14 Oct Time to Reconsider Your Grooming Policies
Hairstyles are generally a socially acceptable means of personal expression, and for some, the decision may be dependent on maintaining a meaningful connection to their culture. Recently, hair discrimination has gained national attention due to the introduction of the CROWN Act, which stands for Creating a Respectful and Open World for Natural Hair. While some hair discrimination can be overt, such as through harmful verbal comments, a less obvious and more pervasive form of hair discrimination may come from employers’ documented grooming policies. The challenge for courts, which state legislatures are promptly addressing through their own legislation, is how – if at all – to legally link hairstyle to the existing protected classes.
The law has generally limited the concept of discrimination to immutable characteristics, or characteristics of an individual that are innate and incapable of being changed. Hairstyle and hair texture, however, are unique considerations in that they may be altered to an extent, but the choices are generally limited depending on hair type or the choice may be tied to cultural reasons. Accordingly, most courts have struggled and consequently denied these claims, choosing instead to adhere to the immutable characteristics test. These courts have rejected the EEOC’s explicit guidance in its manuals that actions directed towards an employee’s hair can be a basis upon which to find employment discrimination, reasoning that the EEOC’s guidance is not binding law. Other courts deny hair discrimination claims in favor of employers where the grooming policies have some legitimate business purpose, such as for safety reasons. The inaction of some courts, however, does not eliminate the fact that even facially neutral grooming policies may have a disproportionate effect on employees. While there may be legitimate reasons why an employer may need to restrict grooming practices, in some cases, unintended consequences flow and outdated grooming policies may be leveraged against the employer as an excuse.
Whether or not employers are ready to revisit their grooming policies, several states have already passed or are considering passing legislation that addresses hair discrimination. In July 2019, California became the first state to pass a bill that prohibits discrimination against certain hairstyles associated with race. California’s CROWN Act went into effect in January 2020, and it applies to both public employers and private employers with five or more employees. The law prohibits grooming policies that prohibit natural hair including afros, braids, twists, and locks, noting that these types of policies have a disparate impact on Black applicants and employees. New York and New Jersey quickly followed suit, both enacting their own versions of the CROWN Act by the end of 2019. Since California has taken the first step, thirteen other states have passed similar versions of the CROWN Act. Moreover, even where CROWN Act legislation has failed, not been filed, or is currently pending, several cities and counties have already enacted the law including Dane County, Wisconsin.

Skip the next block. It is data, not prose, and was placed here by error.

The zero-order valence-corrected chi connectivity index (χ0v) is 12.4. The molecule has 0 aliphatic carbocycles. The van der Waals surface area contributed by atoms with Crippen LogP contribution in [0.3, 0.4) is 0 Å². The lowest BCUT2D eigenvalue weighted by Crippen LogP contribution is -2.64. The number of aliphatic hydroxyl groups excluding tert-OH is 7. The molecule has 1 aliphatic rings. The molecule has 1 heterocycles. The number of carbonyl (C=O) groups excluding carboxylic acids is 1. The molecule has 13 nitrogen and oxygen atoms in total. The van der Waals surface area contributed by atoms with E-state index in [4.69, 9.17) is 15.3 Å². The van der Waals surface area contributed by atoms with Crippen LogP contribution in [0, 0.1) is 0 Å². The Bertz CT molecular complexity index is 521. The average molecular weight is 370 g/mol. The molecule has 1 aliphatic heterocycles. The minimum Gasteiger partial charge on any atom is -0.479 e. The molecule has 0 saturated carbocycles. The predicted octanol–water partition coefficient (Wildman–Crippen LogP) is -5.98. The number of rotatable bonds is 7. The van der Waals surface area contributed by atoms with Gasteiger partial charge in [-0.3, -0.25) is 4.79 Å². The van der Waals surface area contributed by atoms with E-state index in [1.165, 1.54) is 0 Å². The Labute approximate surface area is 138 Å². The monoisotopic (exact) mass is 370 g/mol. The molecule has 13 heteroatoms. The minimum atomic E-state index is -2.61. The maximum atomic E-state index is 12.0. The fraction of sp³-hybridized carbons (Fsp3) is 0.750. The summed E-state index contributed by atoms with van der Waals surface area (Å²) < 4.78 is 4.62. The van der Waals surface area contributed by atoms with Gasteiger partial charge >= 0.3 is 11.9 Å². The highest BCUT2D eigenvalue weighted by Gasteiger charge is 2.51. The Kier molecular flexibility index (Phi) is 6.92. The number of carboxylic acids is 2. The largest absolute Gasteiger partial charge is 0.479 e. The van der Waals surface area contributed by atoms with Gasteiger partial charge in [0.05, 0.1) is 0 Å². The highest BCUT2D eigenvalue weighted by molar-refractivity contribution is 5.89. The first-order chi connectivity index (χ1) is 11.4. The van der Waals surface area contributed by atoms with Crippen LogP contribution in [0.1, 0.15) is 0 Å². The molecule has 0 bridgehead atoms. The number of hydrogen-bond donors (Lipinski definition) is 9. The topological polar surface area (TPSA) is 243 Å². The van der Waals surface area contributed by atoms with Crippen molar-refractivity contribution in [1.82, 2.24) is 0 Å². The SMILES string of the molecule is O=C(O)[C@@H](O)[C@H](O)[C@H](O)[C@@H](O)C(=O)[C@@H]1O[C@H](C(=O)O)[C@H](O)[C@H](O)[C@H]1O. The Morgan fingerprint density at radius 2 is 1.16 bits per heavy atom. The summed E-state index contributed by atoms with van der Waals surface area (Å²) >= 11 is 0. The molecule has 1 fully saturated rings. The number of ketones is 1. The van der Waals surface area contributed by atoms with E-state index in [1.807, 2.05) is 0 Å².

The advent of laws surrounding hair discrimination may open the door to other legal challenges regarding employee personal expressions which may be irrelevant to legitimate business purposes. Accordingly, employers should consider revisiting their grooming policies to avoid costly legal challenges that may arise in the near future. All such policies should be directly linked to published job descriptions
This article is a publication of MWH Law Group LLP and is intended to provide general information regarding legal issues and developments to our clients and other friends. It should not be construed as legal advice or a legal opinion on any specific facts or situations. For further information on your own situation, we encourage you to contact the author of the article or any other member of the firm.
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